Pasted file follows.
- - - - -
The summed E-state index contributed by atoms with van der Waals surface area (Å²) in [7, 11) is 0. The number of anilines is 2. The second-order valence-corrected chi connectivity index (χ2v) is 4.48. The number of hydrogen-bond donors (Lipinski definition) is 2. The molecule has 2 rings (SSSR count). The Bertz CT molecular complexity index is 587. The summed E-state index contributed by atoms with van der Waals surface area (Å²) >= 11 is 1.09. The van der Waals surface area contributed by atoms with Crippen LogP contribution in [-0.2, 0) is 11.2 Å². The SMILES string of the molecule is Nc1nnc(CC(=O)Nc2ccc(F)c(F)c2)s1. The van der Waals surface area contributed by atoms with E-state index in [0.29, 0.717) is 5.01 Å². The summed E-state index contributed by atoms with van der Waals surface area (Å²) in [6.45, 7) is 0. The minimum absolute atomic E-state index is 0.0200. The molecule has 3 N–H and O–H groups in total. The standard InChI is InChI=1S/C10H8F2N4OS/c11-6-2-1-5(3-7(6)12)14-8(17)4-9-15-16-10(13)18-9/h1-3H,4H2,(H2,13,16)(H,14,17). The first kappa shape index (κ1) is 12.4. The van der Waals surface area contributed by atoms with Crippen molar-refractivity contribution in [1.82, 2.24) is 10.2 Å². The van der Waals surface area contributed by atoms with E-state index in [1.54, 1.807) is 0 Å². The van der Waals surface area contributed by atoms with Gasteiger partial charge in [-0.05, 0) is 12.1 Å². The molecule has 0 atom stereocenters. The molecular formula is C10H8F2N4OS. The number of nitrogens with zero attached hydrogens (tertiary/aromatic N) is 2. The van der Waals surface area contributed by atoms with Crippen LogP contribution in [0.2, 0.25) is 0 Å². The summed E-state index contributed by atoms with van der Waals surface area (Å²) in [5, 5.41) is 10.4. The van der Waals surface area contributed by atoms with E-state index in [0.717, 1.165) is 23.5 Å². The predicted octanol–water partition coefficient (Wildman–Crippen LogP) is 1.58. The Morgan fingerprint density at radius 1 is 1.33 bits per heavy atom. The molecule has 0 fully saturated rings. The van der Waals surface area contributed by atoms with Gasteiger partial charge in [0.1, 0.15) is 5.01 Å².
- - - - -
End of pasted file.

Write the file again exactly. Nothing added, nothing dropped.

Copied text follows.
The summed E-state index contributed by atoms with van der Waals surface area (Å²) in [7, 11) is 0. The number of anilines is 2. The second-order valence-corrected chi connectivity index (χ2v) is 4.48. The number of hydrogen-bond donors (Lipinski definition) is 2. The molecule has 2 rings (SSSR count). The Bertz CT molecular complexity index is 587. The summed E-state index contributed by atoms with van der Waals surface area (Å²) >= 11 is 1.09. The van der Waals surface area contributed by atoms with Crippen LogP contribution in [-0.2, 0) is 11.2 Å². The SMILES string of the molecule is Nc1nnc(CC(=O)Nc2ccc(F)c(F)c2)s1. The van der Waals surface area contributed by atoms with E-state index in [0.29, 0.717) is 5.01 Å². The summed E-state index contributed by atoms with van der Waals surface area (Å²) in [6.45, 7) is 0. The minimum absolute atomic E-state index is 0.0200. The molecule has 3 N–H and O–H groups in total. The standard InChI is InChI=1S/C10H8F2N4OS/c11-6-2-1-5(3-7(6)12)14-8(17)4-9-15-16-10(13)18-9/h1-3H,4H2,(H2,13,16)(H,14,17). The first kappa shape index (κ1) is 12.4. The van der Waals surface area contributed by atoms with Crippen molar-refractivity contribution in [1.82, 2.24) is 10.2 Å². The van der Waals surface area contributed by atoms with E-state index in [1.54, 1.807) is 0 Å². The van der Waals surface area contributed by atoms with Gasteiger partial charge in [-0.05, 0) is 12.1 Å². The molecule has 0 atom stereocenters. The molecular formula is C10H8F2N4OS. The number of nitrogens with zero attached hydrogens (tertiary/aromatic N) is 2. The van der Waals surface area contributed by atoms with Crippen LogP contribution in [0.2, 0.25) is 0 Å². The summed E-state index contributed by atoms with van der Waals surface area (Å²) in [5, 5.41) is 10.4. The van der Waals surface area contributed by atoms with E-state index in [0.717, 1.165) is 23.5 Å². The predicted octanol–water partition coefficient (Wildman–Crippen LogP) is 1.58. The Morgan fingerprint density at radius 1 is 1.33 bits per heavy atom. The molecule has 0 fully saturated rings. The van der Waals surface area contributed by atoms with Gasteiger partial charge in [0.1, 0.15) is 5.01 Å².